emolument


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e·mol·u·ment

 (ĭ-mŏl′yə-mənt)
n.
Payment for an office or employment; compensation.

[Middle English, from Latin ēmolumentum, gain, originally a miller's fee for grinding grain, from ēmolere, to grind out : ē-, ex-, ex- + molere, to grind; see melə- in the Appendix of Indo-European roots.]

emolument

(ɪˈmɒljʊmənt)
n
(Industrial Relations & HR Terms) the profit arising from an office or employment, usually in the form of fees or wages
[C15: from Latin ēmolumentum benefit; originally, fee paid to a miller, from ēmolere, from molere to grind]

e•mol•u•ment

(ɪˈmɒl yə mənt)

n.
compensation, as fees or tips, from employment; recompense.
[1470–80; < Latin ēmolumentum advantage, benefit, derivative of ēmolere to produce by grinding]
ThesaurusAntonymsRelated WordsSynonymsLegend:
Noun1.emolument - compensation received by virtue of holding an office or having employment (usually in the form of wages or fees); "a clause in the U.S. constitution prevents sitting legislators from receiving emoluments from their own votes"
compensation - something (such as money) given or received as payment or reparation (as for a service or loss or injury)

emolument

noun
Translations
أجْر، أتْعاب، راتِب
honorarlønsalær
laun; hagnaîur, gróîi
atlyginimaspajamos
atalgojumsienākumi

emolument

[ɪˈmɒljʊmənt] N (often pl) (frm) (= salary) → emolumentos mpl; (= fees) → honorarios mpl

emolument

n usu pl (form)Vergütung f; (= fee)Honorar nt; (= salary)Bezüge pl

emolument

[ɪˈmɒljʊmənt] n (often pl) (frm) → emolumento

emolument

(iˈmoljumənt) noun
profit made from employment, salary, fees etc.
References in classic literature ?
Customers came in, as the forenoon advanced, but rather slowly; in some cases, too, it must be owned, with little satisfaction either to themselves or Miss Hepzibah; nor, on the whole, with an aggregate of very rich emolument to the till.
If he made a fair use of his opportunities in China, he would come back, while still a young man, fit for a position of trust and emolument, and justified in looking forward, at no distant date, to a time when the House would assist him to start in business for himself.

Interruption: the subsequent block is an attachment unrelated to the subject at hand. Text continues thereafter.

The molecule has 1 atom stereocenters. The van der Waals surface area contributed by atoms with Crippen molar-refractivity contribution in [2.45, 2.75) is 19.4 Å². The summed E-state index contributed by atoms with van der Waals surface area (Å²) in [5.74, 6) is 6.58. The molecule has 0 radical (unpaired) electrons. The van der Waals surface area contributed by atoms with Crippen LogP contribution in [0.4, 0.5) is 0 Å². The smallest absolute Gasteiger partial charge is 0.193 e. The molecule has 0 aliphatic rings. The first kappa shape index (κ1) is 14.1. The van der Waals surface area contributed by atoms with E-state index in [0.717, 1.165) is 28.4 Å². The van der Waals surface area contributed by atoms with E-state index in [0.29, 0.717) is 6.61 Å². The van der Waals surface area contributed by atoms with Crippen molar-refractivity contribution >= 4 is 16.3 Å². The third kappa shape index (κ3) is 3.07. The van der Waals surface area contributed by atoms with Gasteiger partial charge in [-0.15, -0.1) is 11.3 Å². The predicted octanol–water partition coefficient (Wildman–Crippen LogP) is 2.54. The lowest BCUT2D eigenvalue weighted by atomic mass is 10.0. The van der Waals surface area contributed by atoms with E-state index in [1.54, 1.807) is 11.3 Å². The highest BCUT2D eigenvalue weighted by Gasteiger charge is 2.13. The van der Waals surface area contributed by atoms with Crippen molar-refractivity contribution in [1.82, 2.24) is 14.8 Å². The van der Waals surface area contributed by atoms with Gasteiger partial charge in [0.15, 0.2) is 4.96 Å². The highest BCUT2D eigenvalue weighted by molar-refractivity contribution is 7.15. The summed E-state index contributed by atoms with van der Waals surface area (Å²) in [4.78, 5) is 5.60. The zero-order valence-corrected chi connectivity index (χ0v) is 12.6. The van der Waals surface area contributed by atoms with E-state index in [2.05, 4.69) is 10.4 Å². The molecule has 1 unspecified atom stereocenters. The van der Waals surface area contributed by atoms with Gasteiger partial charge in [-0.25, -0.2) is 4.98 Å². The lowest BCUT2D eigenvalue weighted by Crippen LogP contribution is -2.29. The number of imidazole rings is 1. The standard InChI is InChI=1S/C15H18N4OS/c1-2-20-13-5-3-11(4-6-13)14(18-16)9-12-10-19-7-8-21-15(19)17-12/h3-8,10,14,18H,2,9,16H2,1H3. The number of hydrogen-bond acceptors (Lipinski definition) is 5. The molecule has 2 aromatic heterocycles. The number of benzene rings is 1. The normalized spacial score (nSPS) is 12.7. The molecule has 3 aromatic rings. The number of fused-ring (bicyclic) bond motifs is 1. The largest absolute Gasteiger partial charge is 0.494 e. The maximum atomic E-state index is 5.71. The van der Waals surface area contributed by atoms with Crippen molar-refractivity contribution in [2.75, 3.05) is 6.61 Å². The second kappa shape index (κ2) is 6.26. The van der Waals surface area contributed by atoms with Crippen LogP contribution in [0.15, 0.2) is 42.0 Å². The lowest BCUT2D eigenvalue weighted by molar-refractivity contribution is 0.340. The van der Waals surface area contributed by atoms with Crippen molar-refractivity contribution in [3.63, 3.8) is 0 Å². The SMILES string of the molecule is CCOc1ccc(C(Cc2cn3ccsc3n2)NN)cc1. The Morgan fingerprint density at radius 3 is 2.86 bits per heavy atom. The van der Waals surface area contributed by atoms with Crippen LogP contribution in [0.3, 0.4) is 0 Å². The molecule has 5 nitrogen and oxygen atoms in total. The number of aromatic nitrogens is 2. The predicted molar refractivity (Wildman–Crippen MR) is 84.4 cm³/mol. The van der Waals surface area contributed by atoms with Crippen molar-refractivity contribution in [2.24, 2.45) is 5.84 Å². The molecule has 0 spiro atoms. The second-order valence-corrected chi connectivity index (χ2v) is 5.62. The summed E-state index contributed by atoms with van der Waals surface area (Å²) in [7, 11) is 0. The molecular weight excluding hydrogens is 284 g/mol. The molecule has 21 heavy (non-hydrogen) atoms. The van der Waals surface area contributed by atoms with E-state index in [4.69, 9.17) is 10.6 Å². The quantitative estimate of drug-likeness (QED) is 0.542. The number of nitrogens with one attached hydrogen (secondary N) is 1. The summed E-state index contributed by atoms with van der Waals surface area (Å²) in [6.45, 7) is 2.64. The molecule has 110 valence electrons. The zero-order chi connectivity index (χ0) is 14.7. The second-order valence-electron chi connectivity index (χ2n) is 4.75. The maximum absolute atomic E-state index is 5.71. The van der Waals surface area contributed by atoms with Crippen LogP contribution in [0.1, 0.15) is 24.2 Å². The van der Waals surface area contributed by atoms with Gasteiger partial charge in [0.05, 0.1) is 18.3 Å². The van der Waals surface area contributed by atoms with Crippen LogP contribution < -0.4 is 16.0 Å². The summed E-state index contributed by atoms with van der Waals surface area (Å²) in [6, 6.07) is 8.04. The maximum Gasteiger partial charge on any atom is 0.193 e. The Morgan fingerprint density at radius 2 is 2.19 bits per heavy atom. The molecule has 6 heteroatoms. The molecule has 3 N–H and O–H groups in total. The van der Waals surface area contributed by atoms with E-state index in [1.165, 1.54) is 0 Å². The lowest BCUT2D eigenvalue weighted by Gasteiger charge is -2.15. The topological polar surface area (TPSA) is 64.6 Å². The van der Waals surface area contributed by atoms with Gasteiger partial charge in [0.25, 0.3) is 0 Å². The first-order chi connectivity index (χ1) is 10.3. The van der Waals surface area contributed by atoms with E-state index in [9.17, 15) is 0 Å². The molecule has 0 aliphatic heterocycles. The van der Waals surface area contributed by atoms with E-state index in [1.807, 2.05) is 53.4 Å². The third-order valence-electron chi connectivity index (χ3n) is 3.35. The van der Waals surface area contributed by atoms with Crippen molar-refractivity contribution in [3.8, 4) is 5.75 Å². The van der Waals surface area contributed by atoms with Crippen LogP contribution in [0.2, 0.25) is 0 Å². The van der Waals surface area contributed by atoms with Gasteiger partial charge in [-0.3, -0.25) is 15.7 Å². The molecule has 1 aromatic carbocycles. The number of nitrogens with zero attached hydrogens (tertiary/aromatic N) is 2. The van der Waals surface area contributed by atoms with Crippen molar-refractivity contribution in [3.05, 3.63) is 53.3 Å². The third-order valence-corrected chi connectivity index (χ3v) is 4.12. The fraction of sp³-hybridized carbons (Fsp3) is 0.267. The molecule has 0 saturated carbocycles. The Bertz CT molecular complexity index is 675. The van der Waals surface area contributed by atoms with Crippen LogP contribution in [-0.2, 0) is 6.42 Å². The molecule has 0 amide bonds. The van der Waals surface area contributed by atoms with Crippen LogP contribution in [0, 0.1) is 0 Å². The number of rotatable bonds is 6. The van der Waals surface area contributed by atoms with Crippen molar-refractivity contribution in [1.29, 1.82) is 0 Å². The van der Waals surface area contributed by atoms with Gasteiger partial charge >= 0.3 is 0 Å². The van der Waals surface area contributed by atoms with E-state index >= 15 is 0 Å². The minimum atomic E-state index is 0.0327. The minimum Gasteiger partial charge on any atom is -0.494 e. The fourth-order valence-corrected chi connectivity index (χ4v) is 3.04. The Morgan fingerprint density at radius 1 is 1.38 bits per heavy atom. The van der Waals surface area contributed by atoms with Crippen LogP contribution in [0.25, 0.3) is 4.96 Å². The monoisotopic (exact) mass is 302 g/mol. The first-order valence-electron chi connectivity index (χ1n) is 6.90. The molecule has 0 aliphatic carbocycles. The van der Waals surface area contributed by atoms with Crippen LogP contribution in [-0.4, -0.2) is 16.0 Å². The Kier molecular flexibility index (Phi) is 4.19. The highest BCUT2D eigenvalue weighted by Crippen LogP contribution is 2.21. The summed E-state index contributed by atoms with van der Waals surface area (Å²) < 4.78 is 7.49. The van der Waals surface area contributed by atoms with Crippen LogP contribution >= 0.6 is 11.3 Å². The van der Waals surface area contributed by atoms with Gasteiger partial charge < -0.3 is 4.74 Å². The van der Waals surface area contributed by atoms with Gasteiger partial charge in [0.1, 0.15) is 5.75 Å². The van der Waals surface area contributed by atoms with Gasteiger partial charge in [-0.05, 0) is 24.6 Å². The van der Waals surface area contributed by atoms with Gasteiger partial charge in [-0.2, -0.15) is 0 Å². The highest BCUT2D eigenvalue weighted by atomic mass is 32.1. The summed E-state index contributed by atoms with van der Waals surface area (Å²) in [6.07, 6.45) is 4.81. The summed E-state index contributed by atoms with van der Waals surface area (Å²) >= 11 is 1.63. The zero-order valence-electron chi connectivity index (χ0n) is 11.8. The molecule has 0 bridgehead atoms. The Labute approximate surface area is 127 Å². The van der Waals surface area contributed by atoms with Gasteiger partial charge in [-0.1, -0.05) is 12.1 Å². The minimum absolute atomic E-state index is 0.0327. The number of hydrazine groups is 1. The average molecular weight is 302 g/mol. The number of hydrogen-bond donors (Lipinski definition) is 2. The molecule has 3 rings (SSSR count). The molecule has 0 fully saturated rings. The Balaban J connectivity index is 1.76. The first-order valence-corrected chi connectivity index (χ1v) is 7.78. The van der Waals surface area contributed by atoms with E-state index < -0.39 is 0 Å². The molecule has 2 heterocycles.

I replied, with all due deference to his experience (but with more deference, I am afraid, to his being Dora's father), that perhaps it was a little nonsensical that the Registry of that Court, containing the original wills of all persons leaving effects within the immense province of Canterbury, for three whole centuries, should be an accidental building, never designed for the purpose, leased by the registrars for their Own private emolument, unsafe, not even ascertained to be fire-proof, choked with the important documents it held, and positively, from the roof to the basement, a mercenary speculation of the registrars, who took great fees from the public, and crammed the public's wills away anyhow and anywhere, having no other object than to get rid of them cheaply.
Among the most formidable of the obstacles which the new Constitution will have to encounter may readily be distinguished the obvious interest of a certain class of men in every State to resist all changes which may hazard a diminution of the power, emolument, and consequence of the offices they hold under the State establishments; and the perverted ambition of another class of men, who will either hope to aggrandize themselves by the confusions of their country, or will flatter themselves with fairer prospects of elevation from the subdivision of the empire into several partial confederacies than from its union under one government.
The payment for writing had so decreased that he found it impossible to employ assistance; he was forced, therefore, to work a much longer time himself to obtain the same emolument.
No Title of Nobility shall be granted by the United States; and no Person holding any Office of Profit or Trust under them, shall, without the Consent of the Congress, accept of any present, Emolument, Office, or Title, of any kind whatever, from any King, Prince, or foreign State.
It is a lucrative source of emolument, and sometimes brings into the national treasury as much as thirty-five or forty dollars a year.
My genteel walk in life led me away from all immediate sources of emolument, and my father could only afford to give me an allowance which was too preposterously small to be mentioned.
Chairman and Gintlemen," said the Other, "it sames to me, and I'm hopin' yez wull approve the suggistion, that an appropriet way to honour the mimory of the decaised would be to erect an emolument sootably inscribed wid his vartues.
He was one of the best-natured fellows in the world, and was, at the same time, master of so much pleasantry and humour, that he was reputed the wit of the country; and all the neighbouring gentlemen were so desirous of his company, that as denying was not his talent, he spent much time at their houses, which he might, with more emolument, have spent in his school.
When everybody had eaten as much as possible, the cloth was removed, bottles, glasses, and dessert were placed on the table; and the waiters withdrew to 'clear away,'or in other words, to appropriate to their own private use and emolument whatever remnants of the eatables and drinkables they could contrive to lay their hands on.
The besom of reform hath swept him out of office, and a worthier successor wears his dignity and pockets his emoluments.